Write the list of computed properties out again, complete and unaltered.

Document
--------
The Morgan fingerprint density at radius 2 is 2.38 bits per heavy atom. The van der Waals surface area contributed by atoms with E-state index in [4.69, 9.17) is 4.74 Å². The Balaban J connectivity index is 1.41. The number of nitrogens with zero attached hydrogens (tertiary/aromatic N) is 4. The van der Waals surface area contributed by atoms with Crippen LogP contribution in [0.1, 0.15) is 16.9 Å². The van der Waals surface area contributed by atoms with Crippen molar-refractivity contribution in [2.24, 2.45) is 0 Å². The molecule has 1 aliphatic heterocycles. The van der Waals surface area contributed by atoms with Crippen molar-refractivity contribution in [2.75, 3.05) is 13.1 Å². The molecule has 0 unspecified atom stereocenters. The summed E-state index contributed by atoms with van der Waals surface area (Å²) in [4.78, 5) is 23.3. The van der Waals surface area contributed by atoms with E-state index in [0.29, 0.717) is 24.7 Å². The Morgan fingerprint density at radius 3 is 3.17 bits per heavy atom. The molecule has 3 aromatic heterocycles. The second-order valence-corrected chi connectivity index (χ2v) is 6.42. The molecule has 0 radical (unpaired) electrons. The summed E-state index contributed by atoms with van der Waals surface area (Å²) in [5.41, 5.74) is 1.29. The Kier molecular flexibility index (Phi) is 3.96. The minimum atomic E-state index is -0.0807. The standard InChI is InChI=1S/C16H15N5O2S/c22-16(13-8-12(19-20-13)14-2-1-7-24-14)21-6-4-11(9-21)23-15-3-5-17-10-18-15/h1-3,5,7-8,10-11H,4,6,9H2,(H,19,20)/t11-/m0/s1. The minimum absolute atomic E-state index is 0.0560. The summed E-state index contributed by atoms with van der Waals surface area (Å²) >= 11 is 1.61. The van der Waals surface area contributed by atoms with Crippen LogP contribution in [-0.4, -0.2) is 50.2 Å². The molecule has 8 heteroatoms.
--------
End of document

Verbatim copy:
The Morgan fingerprint density at radius 2 is 2.38 bits per heavy atom. The van der Waals surface area contributed by atoms with E-state index in [4.69, 9.17) is 4.74 Å². The Balaban J connectivity index is 1.41. The number of nitrogens with zero attached hydrogens (tertiary/aromatic N) is 4. The van der Waals surface area contributed by atoms with Crippen LogP contribution in [0.1, 0.15) is 16.9 Å². The van der Waals surface area contributed by atoms with Crippen molar-refractivity contribution in [2.24, 2.45) is 0 Å². The molecule has 1 aliphatic heterocycles. The van der Waals surface area contributed by atoms with Crippen molar-refractivity contribution in [2.75, 3.05) is 13.1 Å². The molecule has 0 unspecified atom stereocenters. The summed E-state index contributed by atoms with van der Waals surface area (Å²) in [4.78, 5) is 23.3. The van der Waals surface area contributed by atoms with E-state index in [0.29, 0.717) is 24.7 Å². The Morgan fingerprint density at radius 3 is 3.17 bits per heavy atom. The molecule has 3 aromatic heterocycles. The second-order valence-corrected chi connectivity index (χ2v) is 6.42. The molecule has 0 radical (unpaired) electrons. The summed E-state index contributed by atoms with van der Waals surface area (Å²) in [5.41, 5.74) is 1.29. The Kier molecular flexibility index (Phi) is 3.96. The minimum atomic E-state index is -0.0807. The standard InChI is InChI=1S/C16H15N5O2S/c22-16(13-8-12(19-20-13)14-2-1-7-24-14)21-6-4-11(9-21)23-15-3-5-17-10-18-15/h1-3,5,7-8,10-11H,4,6,9H2,(H,19,20)/t11-/m0/s1. The minimum absolute atomic E-state index is 0.0560. The summed E-state index contributed by atoms with van der Waals surface area (Å²) >= 11 is 1.61. The van der Waals surface area contributed by atoms with Crippen LogP contribution in [-0.4, -0.2) is 50.2 Å². The molecule has 8 heteroatoms.